Vélo by Paul Fournel
Remember those action films where someone would get poisoned and only a special serum could cure them? Our ailing hero would be close to death but the antidote always arrived just in time.
Following pro cycling can leave many feeling sick thanks to unredeemable controversy and scandal; although this can be part of the intrigue too. Still this should be a beautiful sport that uses a bicycle to turns farm tracks into paths to glory and exploits mountain ranges as arenas. In truth there are still lots of good stories but they’re being drowned out by the poison of the past.
There’s no magic remedy to these problems but you can find escapism. The easiest escape route is a ride, the simple pleasure of pedalling can often remind you that cycling isn’t about someone else’s race. Indeed this is what Fournel’s book is about and over the pages we get a series of short essays and vignettes that cover cycling and many of the related experiences, from click-clacking in cleated shoes to the pleasure of aching legs.
Fournel writes very well, using a compact style to describe his experiences on the bike. He’s a professional author, he leads a movement of writers in France called Oulipo. As such he’s more intellectual than physical and you discover this as he often enjoys writing about the slower parts of a bike ride as opposed to a race. Each subject, from tan lines to the texture of roads, is a short meditation, an observation on something the cyclist might experience. Here’s a thought on Mont Ventoux:
The Ventoux has no it-self. It’s the greatest revelation of yourself. It simply returns your fatigue and fear. It has total knowledge of the shape you are in, your capacity for cycling happiness, and happiness in general. It’s yourself you’re climbing. If you don’t want to know, stay at the bottom.
As you can see, Ventoux is not a mountain with some tarmac, it is a personal experience. And here’s a thought on a map:
For me, road maps are dream machines. I like to read them as one reads adventure stories.
Again, a simple printed map is much more for the romantic Fournel who plots his adventures across France. These are personal takes but much of it rings true and just as Fournel looks at a map and wants to project himself, reading this book does transport you to a ride in France with its roads, aromas and all the other observations Fournel makes. Fournel isn’t trying to be definitive, he is not stating “this is cycling” but instead offers is take and personal experience. It’s all from someone bitten by what Louis Nucera called the “virus of cycling”, the infectious passion and addiction that makes riding vital.
This book is his “Need For the Bike” book added to extra writings from Rouleur magazine, longer essays. The writing from “Need For The Bike” is a translation and a few phrases from the French version just can’t be translated effectively because Fournel might choose a phrase for its double entendre. But overall the translation is excellent and I preferred this version to the original French. One reason is that this book is larger and includes cartoon-like illustrations to accompany the pieces. The French version is – like most French publications – much more austere featuring the standard house font of the publisher and little else. This has the effect of spacing out the stories rather than cramming in the text and so you can open the book anywhere and read with ease.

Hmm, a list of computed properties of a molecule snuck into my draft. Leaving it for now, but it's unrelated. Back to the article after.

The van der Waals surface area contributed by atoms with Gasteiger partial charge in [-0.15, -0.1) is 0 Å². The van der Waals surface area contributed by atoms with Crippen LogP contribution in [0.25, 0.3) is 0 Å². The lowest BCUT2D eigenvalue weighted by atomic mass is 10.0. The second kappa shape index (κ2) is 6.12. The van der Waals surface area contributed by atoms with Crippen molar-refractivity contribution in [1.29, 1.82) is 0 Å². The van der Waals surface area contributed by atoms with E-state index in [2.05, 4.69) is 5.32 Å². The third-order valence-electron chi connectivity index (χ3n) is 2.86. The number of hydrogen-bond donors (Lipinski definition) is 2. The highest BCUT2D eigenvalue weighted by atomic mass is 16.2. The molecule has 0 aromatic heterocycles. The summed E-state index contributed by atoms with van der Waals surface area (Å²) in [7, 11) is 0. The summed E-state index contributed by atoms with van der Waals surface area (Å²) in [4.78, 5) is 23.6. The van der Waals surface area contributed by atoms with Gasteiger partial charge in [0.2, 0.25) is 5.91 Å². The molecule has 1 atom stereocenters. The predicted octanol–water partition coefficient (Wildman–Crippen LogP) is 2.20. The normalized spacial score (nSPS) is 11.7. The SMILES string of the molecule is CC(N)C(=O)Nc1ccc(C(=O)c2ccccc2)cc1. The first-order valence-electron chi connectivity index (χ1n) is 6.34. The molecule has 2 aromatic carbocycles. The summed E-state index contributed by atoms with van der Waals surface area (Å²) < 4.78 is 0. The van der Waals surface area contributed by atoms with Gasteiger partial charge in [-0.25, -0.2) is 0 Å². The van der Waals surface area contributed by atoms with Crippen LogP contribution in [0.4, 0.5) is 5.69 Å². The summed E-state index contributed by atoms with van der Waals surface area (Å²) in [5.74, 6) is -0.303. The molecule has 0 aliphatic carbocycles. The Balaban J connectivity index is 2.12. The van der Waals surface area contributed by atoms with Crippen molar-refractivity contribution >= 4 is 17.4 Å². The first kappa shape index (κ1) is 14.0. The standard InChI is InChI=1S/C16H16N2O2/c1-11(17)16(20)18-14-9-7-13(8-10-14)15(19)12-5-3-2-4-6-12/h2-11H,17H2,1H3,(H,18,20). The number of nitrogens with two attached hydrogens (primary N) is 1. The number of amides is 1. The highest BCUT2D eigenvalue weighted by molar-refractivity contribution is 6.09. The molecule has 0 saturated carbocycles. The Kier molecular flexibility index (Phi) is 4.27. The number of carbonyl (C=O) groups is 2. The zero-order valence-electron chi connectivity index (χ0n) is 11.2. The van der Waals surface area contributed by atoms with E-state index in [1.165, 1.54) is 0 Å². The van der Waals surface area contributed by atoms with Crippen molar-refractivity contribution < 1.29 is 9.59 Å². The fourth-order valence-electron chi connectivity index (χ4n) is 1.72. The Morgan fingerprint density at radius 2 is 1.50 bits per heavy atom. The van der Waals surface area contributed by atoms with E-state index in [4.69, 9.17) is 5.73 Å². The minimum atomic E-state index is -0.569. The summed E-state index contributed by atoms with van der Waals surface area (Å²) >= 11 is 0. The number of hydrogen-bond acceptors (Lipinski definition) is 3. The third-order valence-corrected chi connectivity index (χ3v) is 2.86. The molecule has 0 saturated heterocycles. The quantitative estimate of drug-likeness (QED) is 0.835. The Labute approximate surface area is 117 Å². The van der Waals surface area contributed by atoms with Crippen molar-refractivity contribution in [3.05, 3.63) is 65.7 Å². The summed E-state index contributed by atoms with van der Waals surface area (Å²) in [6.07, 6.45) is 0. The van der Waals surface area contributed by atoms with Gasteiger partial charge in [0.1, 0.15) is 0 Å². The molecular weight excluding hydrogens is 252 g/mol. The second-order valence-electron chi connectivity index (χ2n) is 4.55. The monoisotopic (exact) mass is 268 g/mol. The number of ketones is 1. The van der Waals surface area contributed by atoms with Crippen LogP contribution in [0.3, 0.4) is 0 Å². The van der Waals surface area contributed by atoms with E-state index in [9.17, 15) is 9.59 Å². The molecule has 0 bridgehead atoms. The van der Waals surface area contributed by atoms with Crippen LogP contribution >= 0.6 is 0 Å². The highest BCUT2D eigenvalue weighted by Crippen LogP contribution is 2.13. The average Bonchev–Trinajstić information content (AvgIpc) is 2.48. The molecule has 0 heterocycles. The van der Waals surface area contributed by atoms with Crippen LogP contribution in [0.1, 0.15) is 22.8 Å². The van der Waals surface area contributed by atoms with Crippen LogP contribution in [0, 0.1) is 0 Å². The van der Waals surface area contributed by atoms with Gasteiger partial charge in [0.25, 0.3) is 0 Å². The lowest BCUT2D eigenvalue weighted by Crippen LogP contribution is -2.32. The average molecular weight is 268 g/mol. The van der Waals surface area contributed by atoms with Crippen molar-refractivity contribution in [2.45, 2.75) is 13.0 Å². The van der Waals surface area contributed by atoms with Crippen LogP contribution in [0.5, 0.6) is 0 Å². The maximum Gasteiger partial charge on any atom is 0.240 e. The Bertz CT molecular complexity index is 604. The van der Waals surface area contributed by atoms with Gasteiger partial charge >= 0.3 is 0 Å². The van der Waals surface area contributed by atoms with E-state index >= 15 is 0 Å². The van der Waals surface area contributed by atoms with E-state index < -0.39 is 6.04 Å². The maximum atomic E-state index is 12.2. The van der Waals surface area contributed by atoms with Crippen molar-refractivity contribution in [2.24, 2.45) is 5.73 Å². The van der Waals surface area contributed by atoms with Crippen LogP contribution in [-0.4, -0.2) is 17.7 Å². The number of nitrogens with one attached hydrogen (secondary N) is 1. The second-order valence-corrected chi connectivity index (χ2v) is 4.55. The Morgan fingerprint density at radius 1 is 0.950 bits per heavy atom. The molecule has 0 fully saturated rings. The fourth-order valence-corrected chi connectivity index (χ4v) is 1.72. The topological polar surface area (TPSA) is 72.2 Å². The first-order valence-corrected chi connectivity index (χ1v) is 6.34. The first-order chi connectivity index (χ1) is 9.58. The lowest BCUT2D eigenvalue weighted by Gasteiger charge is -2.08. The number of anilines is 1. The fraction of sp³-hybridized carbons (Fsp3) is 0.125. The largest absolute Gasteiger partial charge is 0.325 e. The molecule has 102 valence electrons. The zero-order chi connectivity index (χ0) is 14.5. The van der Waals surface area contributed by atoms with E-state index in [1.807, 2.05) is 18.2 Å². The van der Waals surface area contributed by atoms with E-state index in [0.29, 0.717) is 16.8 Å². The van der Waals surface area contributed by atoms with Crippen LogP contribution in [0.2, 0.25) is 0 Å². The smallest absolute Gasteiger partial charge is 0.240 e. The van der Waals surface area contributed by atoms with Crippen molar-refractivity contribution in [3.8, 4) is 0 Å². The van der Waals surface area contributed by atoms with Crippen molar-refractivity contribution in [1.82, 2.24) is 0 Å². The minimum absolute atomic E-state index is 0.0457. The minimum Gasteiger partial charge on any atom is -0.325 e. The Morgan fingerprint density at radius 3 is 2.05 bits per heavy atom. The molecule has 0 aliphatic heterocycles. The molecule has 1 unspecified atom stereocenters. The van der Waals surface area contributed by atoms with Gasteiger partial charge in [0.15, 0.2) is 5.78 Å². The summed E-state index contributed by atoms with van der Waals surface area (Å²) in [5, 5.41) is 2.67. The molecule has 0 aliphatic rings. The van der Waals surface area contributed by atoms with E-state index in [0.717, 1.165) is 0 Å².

Fournel’s writes so well yet the book isn’t perfect, it’s almost too prim at times: cycling trimmed into Bonsai text and his words are incisive. If you come to this site for pure pro cycling then Fournel’s accounts of riding in his native countryside of the Haute Loire might not grab you; he’s strictly amateur and if he draws references from racing, he’s not doing the Tour de France. And perhaps he over-analyses but then again if he did not spot the detail there’d be zero to write about.
Overall this is a very enjoyable book that’s actually better in this format than the original French paperback, a book which I’d been planning to review because “Need for the Bike” is worth sharing. Fournel’s simple escapism reminds me of Tim Krabbé’s The Rider because of the detail and the tight prose. Whilst Krabbé’s mind wanders during a race, Fournel has wandered on many roads during his life and his recollections are enjoyable take on what it is to ride a bike, from the freedom of the countryside to the inconvenience of colliding with a car door.
It is published by Rouleur and available for sale via their website: http://www.rouleur.cc/Velo
Disclaimer: this copy was sent free for review and it’s not going back
A list of previous book reviews is available here.